• Some types that implement IDisposable will never leak resources; they might not dispose any external resources.
  • Some types that implement IDisposable do not follow the "best practice" of also implementing a finalizer; they will leak external resources if Dispose is not called.
  • Some types, such as those that implement the finalizer pattern as well, might only leak external resources in certain GC situations. That is, the finalizer may not be invoked soon enough. This condition might be too slow to be an issue in low-load scenarios but lead to unexpected failures in high-load scenarios.
  • Some types might result in situations with ill-defined behavior and inconsistent state.

Don't violate the contract.

1 An IDisposable type could also alter some state in Dispose that does not utilize unmanaged resources: this is still covered under "not well-defined behavior" if the contract is violated. One case where I have used an IDisposable type is to manage Runtime Callable Wrapper (RCW) objects even though they are technically "managed" by the runtime. See supercat's comment for more situations.

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IDisposable doesn't just relate to "external" unmanaged resources; unmanaged resources can and do exist entirely within managed code. The prime example of an unmanaged resource within managed code is an subscription to an event from a long-lived object. If a subscriber to such an event is abandoned without unsubscribing, the subscriber's lifetime may be arbitrarily extended. If an unbounded number of subscribers are created and abandoned during the lifetime of the long-lived object, the number of simultaneous useless subscriptions will likewise be unbounded. –  supercat Feb 8 '13 at 21:48
Glad you like the comment. Microsoft gives some examples of "unmanaged resource", but I've never found anywhere that it actually defines the term. My definition would be that an object Foo holds a resource if some outside entity is altering its behavior on Foo's behalf, to the detriment of other entities, and will keep doing so until further notice. A "managed resource" is a managed Object which holds a resource, and will likely clean it up, eventually, if abandoned. Resources other than managed resources are unmanaged resources. –  supercat Feb 8 '13 at 23:02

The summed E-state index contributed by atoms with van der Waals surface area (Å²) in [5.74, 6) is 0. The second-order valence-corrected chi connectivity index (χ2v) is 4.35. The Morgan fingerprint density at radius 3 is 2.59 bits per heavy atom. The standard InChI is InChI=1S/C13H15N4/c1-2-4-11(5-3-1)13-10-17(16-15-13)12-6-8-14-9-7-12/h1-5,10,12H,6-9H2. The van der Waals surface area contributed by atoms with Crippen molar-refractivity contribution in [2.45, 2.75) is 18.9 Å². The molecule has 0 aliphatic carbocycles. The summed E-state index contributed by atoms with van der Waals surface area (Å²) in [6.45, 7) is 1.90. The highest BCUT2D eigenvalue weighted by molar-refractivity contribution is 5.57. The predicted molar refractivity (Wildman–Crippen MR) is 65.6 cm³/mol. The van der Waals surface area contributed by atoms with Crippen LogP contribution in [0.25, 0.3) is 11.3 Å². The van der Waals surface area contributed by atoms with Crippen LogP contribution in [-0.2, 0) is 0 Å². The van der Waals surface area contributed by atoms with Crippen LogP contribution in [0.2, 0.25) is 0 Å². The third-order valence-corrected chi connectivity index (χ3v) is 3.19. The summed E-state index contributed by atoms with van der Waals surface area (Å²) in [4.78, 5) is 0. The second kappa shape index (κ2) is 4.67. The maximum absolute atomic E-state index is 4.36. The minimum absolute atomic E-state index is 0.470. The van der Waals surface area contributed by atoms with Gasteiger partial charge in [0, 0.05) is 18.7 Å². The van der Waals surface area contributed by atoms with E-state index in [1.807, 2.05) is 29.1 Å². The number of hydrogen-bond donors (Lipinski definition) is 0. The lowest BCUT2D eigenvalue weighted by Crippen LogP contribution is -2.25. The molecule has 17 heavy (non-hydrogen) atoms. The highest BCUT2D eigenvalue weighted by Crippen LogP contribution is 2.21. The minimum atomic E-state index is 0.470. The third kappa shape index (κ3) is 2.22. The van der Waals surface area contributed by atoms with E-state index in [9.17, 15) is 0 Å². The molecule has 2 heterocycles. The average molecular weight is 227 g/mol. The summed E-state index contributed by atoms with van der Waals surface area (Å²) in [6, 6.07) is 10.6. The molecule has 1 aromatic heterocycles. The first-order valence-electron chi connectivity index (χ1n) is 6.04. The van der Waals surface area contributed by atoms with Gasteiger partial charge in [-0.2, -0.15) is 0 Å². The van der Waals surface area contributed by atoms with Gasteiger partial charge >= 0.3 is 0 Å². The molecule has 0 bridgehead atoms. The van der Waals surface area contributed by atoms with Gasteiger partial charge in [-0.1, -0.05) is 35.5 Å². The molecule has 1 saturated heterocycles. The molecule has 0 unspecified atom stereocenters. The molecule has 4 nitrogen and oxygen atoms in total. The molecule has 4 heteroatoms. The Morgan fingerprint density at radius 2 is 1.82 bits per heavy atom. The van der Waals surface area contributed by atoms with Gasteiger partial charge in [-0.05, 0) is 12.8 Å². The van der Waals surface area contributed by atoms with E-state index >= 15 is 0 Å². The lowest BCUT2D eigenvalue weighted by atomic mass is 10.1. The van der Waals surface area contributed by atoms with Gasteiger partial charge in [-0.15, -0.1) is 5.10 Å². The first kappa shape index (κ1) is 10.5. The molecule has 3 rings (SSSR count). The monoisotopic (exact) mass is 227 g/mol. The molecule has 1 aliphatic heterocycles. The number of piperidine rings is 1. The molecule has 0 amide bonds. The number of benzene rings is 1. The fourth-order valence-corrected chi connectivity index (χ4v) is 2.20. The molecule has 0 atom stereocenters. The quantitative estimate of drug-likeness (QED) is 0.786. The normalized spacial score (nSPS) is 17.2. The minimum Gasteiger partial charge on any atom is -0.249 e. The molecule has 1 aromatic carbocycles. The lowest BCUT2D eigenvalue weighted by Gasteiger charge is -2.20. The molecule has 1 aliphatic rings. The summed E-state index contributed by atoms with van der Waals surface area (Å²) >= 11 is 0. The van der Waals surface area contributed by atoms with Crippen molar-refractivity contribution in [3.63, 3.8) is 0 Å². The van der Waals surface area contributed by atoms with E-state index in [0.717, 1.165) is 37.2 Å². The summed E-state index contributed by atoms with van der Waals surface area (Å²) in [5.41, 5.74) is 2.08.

It all depends on what your IDisposable is.

The IDisposable pattern is basically a way to deterministically release managed (and unmanaged) resources, rather than waiting until the finalizer for that object runs. If, for example, you open up database connections, file handles, etc., you will of course want these resources released or otherwise cleaned up "on demand", so they don't prevent you from re-acquiring access to them elsewhere. This is the main use case for the Dispose pattern.

So, will it leak memory? Again, that depends - very likely, if you're using the IObervable<T> subscriptions, since in one sense, they are un-released event handlers (I'm simplifying drastically here). Will you cause a memory leak if you don't close that SqlConnection? Not by the strictest definition of "memory leak", as the connection will close eventually (say, when your app terminates, or the connection object is finally collected and finalized), but I think I can sum all this up by saying:

"ALWAYS dispose your IDisposables"

EDIT: @Servy is absolutely correct - while in my SqlConnection example, I believe the finalizer automatically closes the connection, but this is NOT guaranteed behavior for IDisposables in general - so always Dispose!

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This is assuming your type defines a finalizer, which it may not. –  Servy Feb 8 '13 at 21:14
Excellent point @Servy - I may have erred a bit on the side of oversimplification. –  JerKimball Feb 8 '13 at 21:15

using statement just syntactical sugar

 using(var resource = expression) statement

which translates something likes to

   var resource = expression;
   try {
   finally {

If dispose pattern implemented correctly the memory leak won't occurs. GC calls (non-deterministic) Finalizer which calls Dispose method.

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Using statement will call the object Dispose method at the end of the block.

you can use the following example to get the same result:

 obj a = new obj(); // Assuming obj : IDisposable
    // Your code here
    if (a != null)